Avebury, lesser known, is relatively free of tourists. We might have encountered a dozen people at the entire site the day before we visited Stonehenge. It is free to visit and has a modest museum and visitor center with interpretive signs to orient your stroll around. The largest crowds are sheep.
The paths to Stonehenge are paved to manage the traffic of tourists and minimize their impact on the landscape.
The paths to Avebury and around the site are not paved and could use a bit more management to protect the tourist from the sheep (Watch your step!).
Tourists are not allowed to interact with or approach the stones of Stonehenge and there are ropes and signs to keep them at a safe distance.
There are no restrictions to approaching the stones of Avebury unless they are on private land. The visitor are able to encounter the massive stones and see up close the scale and texture of the features.
Stonehenge was part of an estate when it was restored. Heritage England can maintain it isolated from modern development because it was one large piece of land when put into the public trust as a site. It sits alone and can be seen without interruption as you approach from a distance. It is a site suitable for drone flights and imagination of an earlier time.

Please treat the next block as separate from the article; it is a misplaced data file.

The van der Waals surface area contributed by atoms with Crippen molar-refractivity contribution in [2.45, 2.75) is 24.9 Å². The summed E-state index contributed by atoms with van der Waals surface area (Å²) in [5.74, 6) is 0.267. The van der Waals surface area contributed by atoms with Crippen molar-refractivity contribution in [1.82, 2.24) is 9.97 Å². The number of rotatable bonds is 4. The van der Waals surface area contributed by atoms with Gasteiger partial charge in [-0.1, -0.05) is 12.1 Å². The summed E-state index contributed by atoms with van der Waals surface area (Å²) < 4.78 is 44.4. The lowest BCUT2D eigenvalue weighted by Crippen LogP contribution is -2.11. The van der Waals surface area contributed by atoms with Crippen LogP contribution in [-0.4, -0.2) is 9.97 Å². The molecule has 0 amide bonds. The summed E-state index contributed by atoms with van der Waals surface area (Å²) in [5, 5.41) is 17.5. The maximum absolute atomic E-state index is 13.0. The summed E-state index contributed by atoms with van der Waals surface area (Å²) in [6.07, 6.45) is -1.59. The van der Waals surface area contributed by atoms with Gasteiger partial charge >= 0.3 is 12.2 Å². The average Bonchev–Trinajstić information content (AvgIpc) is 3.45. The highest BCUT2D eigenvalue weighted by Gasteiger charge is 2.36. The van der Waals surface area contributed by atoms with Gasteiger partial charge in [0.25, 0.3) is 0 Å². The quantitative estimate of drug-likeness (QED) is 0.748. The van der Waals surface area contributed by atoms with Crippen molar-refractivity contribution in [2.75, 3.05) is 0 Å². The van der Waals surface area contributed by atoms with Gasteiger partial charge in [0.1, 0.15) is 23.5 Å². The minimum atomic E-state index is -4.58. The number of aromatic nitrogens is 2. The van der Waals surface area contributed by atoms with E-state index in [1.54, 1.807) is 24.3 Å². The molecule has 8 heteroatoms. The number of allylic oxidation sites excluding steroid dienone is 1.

By contrast, the town of Avebury grew up in the middle of the massive stone circle. Modern roads (following earlier footpaths and dirt roads) transect the site breaking up the experience and straining the imagination to picture how it looked in days gone by.
Because of the development of the town of Avebury in the middle of the site it is necessary to use interpretive signs to help one see the site as it was designed and as it has been changed by the development. The following two images show a “before and after” map of the site as well as provide some detail about its origin and restoration efforts.
One could argue that Stonehenge is more impressive because they lifted the massive stones on top of each other to create the iconic arches we know today in our images of the site.
But from an engineering standpoint the Avebury site is much larger and completely surrounded by a ditch, dug by hand. It is the largest stone circle site in England and much larger by size than the standing stones of Stonehenge.
The stones may not be stacked, but they are still enormous! Moving them in place, still quite a feat.
Sometimes the scale gets swallowed in the open landscape, so I asked my faithful companion Erin to stand next to a few of the stones for comparison. The house in the background was built long before the site was restored and adds to the sense of scale and the dynamic nature of the landscape.